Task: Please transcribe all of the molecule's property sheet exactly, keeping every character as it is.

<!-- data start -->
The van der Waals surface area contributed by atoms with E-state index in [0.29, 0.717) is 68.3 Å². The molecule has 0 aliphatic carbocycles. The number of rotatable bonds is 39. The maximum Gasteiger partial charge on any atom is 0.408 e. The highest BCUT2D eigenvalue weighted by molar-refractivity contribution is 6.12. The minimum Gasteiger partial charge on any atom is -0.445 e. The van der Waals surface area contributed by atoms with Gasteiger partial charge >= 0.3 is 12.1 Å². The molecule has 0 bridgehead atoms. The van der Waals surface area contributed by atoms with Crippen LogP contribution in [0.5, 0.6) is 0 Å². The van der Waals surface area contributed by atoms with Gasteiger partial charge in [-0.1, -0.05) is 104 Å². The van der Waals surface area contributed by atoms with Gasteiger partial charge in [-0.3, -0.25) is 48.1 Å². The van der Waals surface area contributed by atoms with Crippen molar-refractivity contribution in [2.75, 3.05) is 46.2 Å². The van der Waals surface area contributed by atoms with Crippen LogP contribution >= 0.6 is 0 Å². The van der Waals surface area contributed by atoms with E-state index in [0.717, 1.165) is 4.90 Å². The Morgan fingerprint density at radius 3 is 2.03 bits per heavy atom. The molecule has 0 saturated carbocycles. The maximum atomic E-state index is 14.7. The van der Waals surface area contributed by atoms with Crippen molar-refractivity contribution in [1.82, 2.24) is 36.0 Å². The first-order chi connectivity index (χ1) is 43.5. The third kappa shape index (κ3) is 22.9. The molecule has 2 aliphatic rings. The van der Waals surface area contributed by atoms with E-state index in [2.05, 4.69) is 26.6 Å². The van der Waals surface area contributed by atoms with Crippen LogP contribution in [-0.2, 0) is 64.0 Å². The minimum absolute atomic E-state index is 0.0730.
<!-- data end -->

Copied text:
The van der Waals surface area contributed by atoms with E-state index in [0.29, 0.717) is 68.3 Å². The molecule has 0 aliphatic carbocycles. The number of rotatable bonds is 39. The maximum Gasteiger partial charge on any atom is 0.408 e. The highest BCUT2D eigenvalue weighted by molar-refractivity contribution is 6.12. The minimum Gasteiger partial charge on any atom is -0.445 e. The van der Waals surface area contributed by atoms with Gasteiger partial charge >= 0.3 is 12.1 Å². The molecule has 0 bridgehead atoms. The van der Waals surface area contributed by atoms with Crippen LogP contribution in [0.5, 0.6) is 0 Å². The van der Waals surface area contributed by atoms with Gasteiger partial charge in [-0.1, -0.05) is 104 Å². The van der Waals surface area contributed by atoms with Gasteiger partial charge in [-0.3, -0.25) is 48.1 Å². The van der Waals surface area contributed by atoms with Crippen molar-refractivity contribution in [2.75, 3.05) is 46.2 Å². The van der Waals surface area contributed by atoms with Crippen LogP contribution >= 0.6 is 0 Å². The van der Waals surface area contributed by atoms with E-state index in [0.717, 1.165) is 4.90 Å². The Morgan fingerprint density at radius 3 is 2.03 bits per heavy atom. The molecule has 0 saturated carbocycles. The maximum atomic E-state index is 14.7. The van der Waals surface area contributed by atoms with Crippen molar-refractivity contribution in [1.82, 2.24) is 36.0 Å². The first-order chi connectivity index (χ1) is 43.5. The third kappa shape index (κ3) is 22.9. The molecule has 2 aliphatic rings. The van der Waals surface area contributed by atoms with E-state index in [2.05, 4.69) is 26.6 Å². The van der Waals surface area contributed by atoms with Crippen LogP contribution in [-0.2, 0) is 64.0 Å². The minimum absolute atomic E-state index is 0.0730.